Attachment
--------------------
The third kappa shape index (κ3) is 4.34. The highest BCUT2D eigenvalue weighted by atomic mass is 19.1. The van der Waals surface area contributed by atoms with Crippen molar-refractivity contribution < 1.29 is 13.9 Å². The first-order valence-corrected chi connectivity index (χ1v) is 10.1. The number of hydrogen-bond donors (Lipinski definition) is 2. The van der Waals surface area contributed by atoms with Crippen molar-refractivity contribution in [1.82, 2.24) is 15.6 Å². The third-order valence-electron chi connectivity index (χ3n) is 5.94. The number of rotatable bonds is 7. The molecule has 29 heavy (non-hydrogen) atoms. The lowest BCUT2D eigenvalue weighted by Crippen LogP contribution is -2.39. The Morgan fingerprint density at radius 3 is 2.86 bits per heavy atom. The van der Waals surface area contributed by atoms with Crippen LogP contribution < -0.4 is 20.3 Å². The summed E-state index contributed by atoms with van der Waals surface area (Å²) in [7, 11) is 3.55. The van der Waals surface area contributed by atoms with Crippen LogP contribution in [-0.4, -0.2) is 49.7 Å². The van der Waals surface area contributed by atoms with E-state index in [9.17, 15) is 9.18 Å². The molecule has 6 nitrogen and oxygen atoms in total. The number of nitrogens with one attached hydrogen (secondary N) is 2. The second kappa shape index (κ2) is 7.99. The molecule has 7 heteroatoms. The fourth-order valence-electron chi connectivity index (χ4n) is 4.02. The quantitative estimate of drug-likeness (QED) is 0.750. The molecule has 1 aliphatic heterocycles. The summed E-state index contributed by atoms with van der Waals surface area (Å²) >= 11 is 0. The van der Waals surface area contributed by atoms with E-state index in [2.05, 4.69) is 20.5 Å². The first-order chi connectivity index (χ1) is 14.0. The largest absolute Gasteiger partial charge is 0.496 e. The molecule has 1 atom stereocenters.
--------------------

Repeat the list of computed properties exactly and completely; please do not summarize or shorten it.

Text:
The third kappa shape index (κ3) is 4.34. The highest BCUT2D eigenvalue weighted by atomic mass is 19.1. The van der Waals surface area contributed by atoms with Crippen molar-refractivity contribution < 1.29 is 13.9 Å². The first-order valence-corrected chi connectivity index (χ1v) is 10.1. The number of hydrogen-bond donors (Lipinski definition) is 2. The van der Waals surface area contributed by atoms with Crippen molar-refractivity contribution in [1.82, 2.24) is 15.6 Å². The third-order valence-electron chi connectivity index (χ3n) is 5.94. The number of rotatable bonds is 7. The molecule has 29 heavy (non-hydrogen) atoms. The lowest BCUT2D eigenvalue weighted by Crippen LogP contribution is -2.39. The Morgan fingerprint density at radius 3 is 2.86 bits per heavy atom. The van der Waals surface area contributed by atoms with Crippen LogP contribution < -0.4 is 20.3 Å². The summed E-state index contributed by atoms with van der Waals surface area (Å²) in [7, 11) is 3.55. The van der Waals surface area contributed by atoms with Crippen LogP contribution in [-0.4, -0.2) is 49.7 Å². The van der Waals surface area contributed by atoms with E-state index in [9.17, 15) is 9.18 Å². The molecule has 6 nitrogen and oxygen atoms in total. The number of nitrogens with one attached hydrogen (secondary N) is 2. The second kappa shape index (κ2) is 7.99. The molecule has 7 heteroatoms. The fourth-order valence-electron chi connectivity index (χ4n) is 4.02. The quantitative estimate of drug-likeness (QED) is 0.750. The molecule has 1 aliphatic heterocycles. The summed E-state index contributed by atoms with van der Waals surface area (Å²) >= 11 is 0. The van der Waals surface area contributed by atoms with E-state index in [2.05, 4.69) is 20.5 Å². The first-order chi connectivity index (χ1) is 14.0. The largest absolute Gasteiger partial charge is 0.496 e. The molecule has 1 atom stereocenters.